(2) Twilight Vision. The next stage of adaptation is twilight vision. Twilight vision occurs during many military night operations and when driving around in a car at night. It occurs at dawn and dusk, down to full moonlight. It also occurs when there is artificial illumination and when snow is on the ground at night. It can occur in the daytime with several layers of jungle canopy.
(a) Because of the lower light levels at dawn, dusk, and full moon conditions, your visual acuity is poorer. Visual acuity can be as poor as 20/100. In fact, the best visual acuity you can hope to obtain under twilight conditions is between 20/50 and 20/100.
(b) You also have poorer color vision. You can still see colors but they won't be as vivid. You also have slower reaction times because of the reduced lighting levels.
(3) Night Vision. The final vision is night vision. Night vision occurs under starlight, as well as on moonless and cloudy nights when there are no stars or cultural lighting. Remember there is a "night blind spot" as discussed earlier.
(a) Under night conditions, everyone has the worst visual acuity-from 20/200 to 20/400 and possibly much worse. You can recognize silhouettes, but not the details of the objects. This is why knowing the silhouettes of vehicles and critical natural man-made objects is important.
(b) Under night vision conditions you cannot see colors-only various shades of gray can be seen. With night vision, the longer wavelengths of light, such as the reds and oranges, are hard to see and will appear dark. Unless a dark color is bordered by two lighter colors, it becomes totally invisible. Reds will be almost invisible at night. The reason red crosses are on white backgrounds on tents or vehicles are so they can be seen more easily at night. On the other hand, greens and blues will appear brighter, although you may not be able to determine their color.
d. Dark Adaptation. In order for your visual system to work efficiently at night, you need to dark-adapt. It takes about 30 to 45 minutes to fully dark-adapt or get your eyes used to seeing things under low light conditions, when going from a brightly lighted area into the dark. It takes longer to dark-adapt than many people think. It's similar to walking into a movie theater when it's very dark. You can't see things at first. Yours eyes will gradually adapt, enabling you to see more and more as time goes on. In addition, people dark-adapt at varying rates. People who are older, people who smoke, or people who may not be in great physical shape will take longer to dark-adapt or see things under low light conditions.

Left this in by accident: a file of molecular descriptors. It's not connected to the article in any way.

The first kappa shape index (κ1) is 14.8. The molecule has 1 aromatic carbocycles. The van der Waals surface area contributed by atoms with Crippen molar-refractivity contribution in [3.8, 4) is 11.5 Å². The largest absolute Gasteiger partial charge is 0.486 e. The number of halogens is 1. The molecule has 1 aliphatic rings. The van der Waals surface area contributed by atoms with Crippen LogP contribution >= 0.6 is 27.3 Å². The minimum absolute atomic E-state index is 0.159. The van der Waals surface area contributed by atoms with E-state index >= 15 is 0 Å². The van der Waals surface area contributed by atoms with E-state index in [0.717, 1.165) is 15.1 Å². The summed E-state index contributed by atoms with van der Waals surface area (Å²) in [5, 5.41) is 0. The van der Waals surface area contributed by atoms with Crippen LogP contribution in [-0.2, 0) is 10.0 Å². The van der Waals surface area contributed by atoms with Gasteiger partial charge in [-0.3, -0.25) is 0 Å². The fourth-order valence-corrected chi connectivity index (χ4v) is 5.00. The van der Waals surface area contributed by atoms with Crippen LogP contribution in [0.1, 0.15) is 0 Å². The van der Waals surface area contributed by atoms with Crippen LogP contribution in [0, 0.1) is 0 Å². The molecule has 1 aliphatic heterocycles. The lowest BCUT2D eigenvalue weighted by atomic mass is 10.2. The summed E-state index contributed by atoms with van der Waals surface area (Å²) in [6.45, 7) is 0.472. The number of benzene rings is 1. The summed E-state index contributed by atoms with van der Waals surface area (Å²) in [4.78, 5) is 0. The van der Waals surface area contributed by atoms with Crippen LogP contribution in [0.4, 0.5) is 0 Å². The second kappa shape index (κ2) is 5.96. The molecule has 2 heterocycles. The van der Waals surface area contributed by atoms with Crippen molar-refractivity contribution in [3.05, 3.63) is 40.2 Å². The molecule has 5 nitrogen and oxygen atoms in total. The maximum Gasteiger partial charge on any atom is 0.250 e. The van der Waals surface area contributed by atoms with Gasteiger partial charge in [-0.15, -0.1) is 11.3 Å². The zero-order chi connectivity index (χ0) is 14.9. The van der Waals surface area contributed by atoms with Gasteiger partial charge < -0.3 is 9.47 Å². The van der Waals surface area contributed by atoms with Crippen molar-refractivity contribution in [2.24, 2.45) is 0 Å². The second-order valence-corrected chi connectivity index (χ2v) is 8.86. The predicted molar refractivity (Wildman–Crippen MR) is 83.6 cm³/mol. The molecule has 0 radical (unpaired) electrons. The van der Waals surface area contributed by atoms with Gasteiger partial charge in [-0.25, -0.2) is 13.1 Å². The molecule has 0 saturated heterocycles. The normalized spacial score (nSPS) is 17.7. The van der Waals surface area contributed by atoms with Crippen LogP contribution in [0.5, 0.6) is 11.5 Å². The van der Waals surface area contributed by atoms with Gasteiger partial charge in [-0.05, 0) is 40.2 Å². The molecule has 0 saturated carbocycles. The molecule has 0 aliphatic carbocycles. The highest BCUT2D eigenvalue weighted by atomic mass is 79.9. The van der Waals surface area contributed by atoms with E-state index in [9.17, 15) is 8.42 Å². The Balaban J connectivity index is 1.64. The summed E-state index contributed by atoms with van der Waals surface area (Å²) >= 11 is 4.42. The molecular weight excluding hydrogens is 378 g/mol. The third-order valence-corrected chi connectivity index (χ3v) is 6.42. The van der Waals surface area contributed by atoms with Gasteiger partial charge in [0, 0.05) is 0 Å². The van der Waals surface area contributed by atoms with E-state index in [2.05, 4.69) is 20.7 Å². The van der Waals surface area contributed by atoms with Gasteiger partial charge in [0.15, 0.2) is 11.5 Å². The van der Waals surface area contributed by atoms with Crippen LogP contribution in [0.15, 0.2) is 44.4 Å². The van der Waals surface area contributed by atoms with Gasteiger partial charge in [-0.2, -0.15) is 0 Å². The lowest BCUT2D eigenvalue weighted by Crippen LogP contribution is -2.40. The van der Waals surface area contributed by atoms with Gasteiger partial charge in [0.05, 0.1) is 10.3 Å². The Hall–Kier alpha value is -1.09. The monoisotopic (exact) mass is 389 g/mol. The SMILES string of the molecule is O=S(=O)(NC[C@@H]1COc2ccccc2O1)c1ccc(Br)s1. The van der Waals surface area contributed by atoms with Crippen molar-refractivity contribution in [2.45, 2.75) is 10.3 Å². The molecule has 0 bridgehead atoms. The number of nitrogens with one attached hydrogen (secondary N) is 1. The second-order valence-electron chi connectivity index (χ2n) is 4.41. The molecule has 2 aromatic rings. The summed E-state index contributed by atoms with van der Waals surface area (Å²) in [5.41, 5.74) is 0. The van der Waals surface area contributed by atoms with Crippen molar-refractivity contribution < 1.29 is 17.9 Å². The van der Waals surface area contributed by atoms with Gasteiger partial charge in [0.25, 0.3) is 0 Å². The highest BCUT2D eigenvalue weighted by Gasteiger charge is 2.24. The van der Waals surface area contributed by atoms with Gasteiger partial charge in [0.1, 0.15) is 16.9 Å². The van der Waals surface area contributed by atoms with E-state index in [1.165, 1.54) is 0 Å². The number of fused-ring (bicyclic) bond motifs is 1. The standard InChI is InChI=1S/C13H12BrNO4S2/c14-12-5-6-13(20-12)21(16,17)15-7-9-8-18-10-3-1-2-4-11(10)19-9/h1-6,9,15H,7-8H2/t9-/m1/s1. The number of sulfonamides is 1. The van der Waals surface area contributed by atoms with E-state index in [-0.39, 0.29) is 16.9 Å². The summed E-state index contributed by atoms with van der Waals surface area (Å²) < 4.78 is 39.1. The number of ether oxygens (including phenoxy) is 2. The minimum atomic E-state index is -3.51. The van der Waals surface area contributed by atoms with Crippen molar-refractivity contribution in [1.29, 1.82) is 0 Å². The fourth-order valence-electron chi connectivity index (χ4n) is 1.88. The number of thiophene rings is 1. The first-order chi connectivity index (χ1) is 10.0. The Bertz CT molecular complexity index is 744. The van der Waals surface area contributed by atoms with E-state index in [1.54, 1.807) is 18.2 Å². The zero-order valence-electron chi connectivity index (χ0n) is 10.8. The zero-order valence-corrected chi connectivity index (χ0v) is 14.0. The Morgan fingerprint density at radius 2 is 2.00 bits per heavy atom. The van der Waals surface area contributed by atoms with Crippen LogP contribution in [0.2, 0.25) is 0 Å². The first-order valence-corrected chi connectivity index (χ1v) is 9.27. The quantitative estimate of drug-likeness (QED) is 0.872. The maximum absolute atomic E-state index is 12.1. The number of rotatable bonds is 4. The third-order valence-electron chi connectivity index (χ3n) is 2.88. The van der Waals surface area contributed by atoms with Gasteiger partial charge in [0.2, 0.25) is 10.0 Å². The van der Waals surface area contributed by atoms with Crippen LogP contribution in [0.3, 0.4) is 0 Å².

(1) Protecting (Before Operation). It is very important to protect your eyes before night operations so you can dark-adapt in an efficient manner. The following suggestions will help you dark-adapt more efficiently.
- Don't smoke before nighttime operations. Not smoking four to six hours before night operations will aid in dark adaptation.
- Wear sunglasses if you are going to spend time in the sun. Without sunglasses it will take longer to dark-adapt.
- Watch what you eat. Good nutrition is important in order to maintain adequate levels of Vitamin A.
- Use dim white lighting or red lighting before night operations.
(2) Protecting (During operation). Once you are dark-adapted, it is also important to maintain that dark adaptation.
- Minimize your use of unnecessary lighting to maintain your dark adaptation during operations at night.
- Close one eye before being flashed by flares and other bright lights to preserve your dark adaptation.
e. Illusion (Apparent Movement of Light). The illusion of movement, which a static light exhibits when stared at in the dark, is related to the loss of surrounding visual references that normally serve to stabilize visual perceptions. Consequently, very small eye movements are perceived by the brain as movement of the light. Under such conditions, the best thing to do is to begin a scan pattern and control the eye movement. Use large movements and scan to control illusions. Try to find another light and shift your gaze back and forth between the lights.